18,000 (and counting) watch debate online: As of last week, nearly 18,000 people had clicked on the online video of the Aug. 13 debate The Villager and Gay City News co-sponsored for the Council District 3 Democratic candidates, Christine Quinn, Yetta Kurland and Maria Passannante-Derr. About 11,500 people had viewed the debate on The Villager’s Web site, www.thevillager.com . Just under 4,000 had viewed it on the Gay City News site, and there were 2,000 total hits on the sites of Downtown Express and Chelsea Now, our two other Community Media weekly papers.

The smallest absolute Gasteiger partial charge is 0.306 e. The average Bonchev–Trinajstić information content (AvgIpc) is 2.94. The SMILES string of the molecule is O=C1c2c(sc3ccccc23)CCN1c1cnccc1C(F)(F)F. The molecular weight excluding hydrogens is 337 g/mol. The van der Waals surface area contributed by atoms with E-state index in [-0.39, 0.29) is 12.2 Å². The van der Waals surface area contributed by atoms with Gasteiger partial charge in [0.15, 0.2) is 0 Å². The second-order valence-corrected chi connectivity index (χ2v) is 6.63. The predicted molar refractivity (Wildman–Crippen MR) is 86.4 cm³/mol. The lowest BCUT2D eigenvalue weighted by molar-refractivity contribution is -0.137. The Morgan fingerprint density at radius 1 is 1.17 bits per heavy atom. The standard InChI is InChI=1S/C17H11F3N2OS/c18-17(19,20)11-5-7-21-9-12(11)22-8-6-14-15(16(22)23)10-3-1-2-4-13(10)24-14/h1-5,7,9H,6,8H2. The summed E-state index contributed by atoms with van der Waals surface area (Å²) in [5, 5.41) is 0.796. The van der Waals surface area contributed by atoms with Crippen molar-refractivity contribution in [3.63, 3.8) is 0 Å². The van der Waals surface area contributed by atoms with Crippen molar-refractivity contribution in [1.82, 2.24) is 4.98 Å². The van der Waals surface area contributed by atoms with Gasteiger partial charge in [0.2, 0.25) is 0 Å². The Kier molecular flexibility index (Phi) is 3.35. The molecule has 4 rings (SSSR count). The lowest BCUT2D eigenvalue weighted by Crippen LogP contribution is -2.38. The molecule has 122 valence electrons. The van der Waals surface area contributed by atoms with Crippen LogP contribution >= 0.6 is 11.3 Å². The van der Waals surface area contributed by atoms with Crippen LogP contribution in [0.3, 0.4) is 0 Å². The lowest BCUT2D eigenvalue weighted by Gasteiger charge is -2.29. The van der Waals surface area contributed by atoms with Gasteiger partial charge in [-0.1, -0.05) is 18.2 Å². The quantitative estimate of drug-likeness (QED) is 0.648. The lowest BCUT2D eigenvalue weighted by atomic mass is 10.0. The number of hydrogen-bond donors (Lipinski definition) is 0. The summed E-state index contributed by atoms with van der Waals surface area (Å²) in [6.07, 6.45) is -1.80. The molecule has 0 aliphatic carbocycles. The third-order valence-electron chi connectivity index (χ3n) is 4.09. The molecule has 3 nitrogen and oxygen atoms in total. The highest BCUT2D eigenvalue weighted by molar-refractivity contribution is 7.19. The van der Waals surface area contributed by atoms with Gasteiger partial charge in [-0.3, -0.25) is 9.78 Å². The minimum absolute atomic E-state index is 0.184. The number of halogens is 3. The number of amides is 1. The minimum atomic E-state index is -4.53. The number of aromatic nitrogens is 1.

food fest may grin and bear it: There may be hope yet for da bears this season. No, not the Chicago Bears — the leather bears. Robert Valin, director of the West Village Leather and Bear Street Fair, said he met last week with Ian Nicholson, manager of Andre Balazs’s Standard Hotel, and Annie Washburn, executive director of the Meatpacking District Initiative, about the bondage-themed bash being able to hold its annual event on W. 13th St. by the new High Line-spanning hotel. Washburn has been in charge of bringing the Wine and Food Festival to the Standard from Oct. 8-11, while the leatherpalooza is scheduled for Oct. 11. “I don’t think we’ll be getting 13th St.,” Valin said. “I think we might be getting the street on the other side of the hotel — Little W. 12th St.” In other words, the hairy, burly, whip-cracking gay bears in their leather kilts, along with their submissive and groveling geeks in black PVC outfits, would be just a bit farther away from the Standard’s entrance. But the Wine and Food Festival’s guests at the Standard — the foodie fest’s headquarters — would have nothing to fear from the S&M set, Valin assured, quipping, “The most pain and abuse they’ll get is when they get their hotel bill.” Meanwhile, C.B. 2 chairperson Hamilton noted the community board certainly didn’t discriminate against the bears, months ago having recommended approval of their using W. 13th St. “The Wine and Food Festival never came to us,” she said, “so the community board never knew there was a conflict.” It’s not even exactly clear what the conflict is, since, as Hamilton noted, “The Wine and Food Festival must not be using the streets, because they never came to us [requesting approval for a permit].” Washburn this week told us that it was she, not Balazs, who raised concerns about the leather fest being near the hotel. “We’re doing a 50,000-person event over four days; it’s all over the neighborhood,” she said. “It’s a family event.” Washburn added: “Our event does not require community board approval. It’s done by the ‘Office of Major City Events.’ ” Washburn said she’s told the city that she’s O.K. with the bears using Little W. 12th St., but that now it’s up for the city to decide. “I don’t know what the city’s going to do about it,” she said. As for W. 13th St., she said, “The leather fest was on a street that was a construction zone a year ago — but now it’s a major loading zone for the hotel. The Standard is our headquarters hotel. We’ll have events going on at the hotel all Sunday. I don’t really want any other event — of any kind — in the middle of our event,” she admitted, but conceded that she thinks the foodies and the bears can coexist, at least for this year. As for furry the out-of-towners attending the Food Festival and what they might think of the BDSM’ing bears, Washburn said, “I think they’ll think it’s part of being in New York.” Last year, the Food and Wine Festival raised $1 million for the Food Bank for New York, which provides food to needy New Yorkers, she added.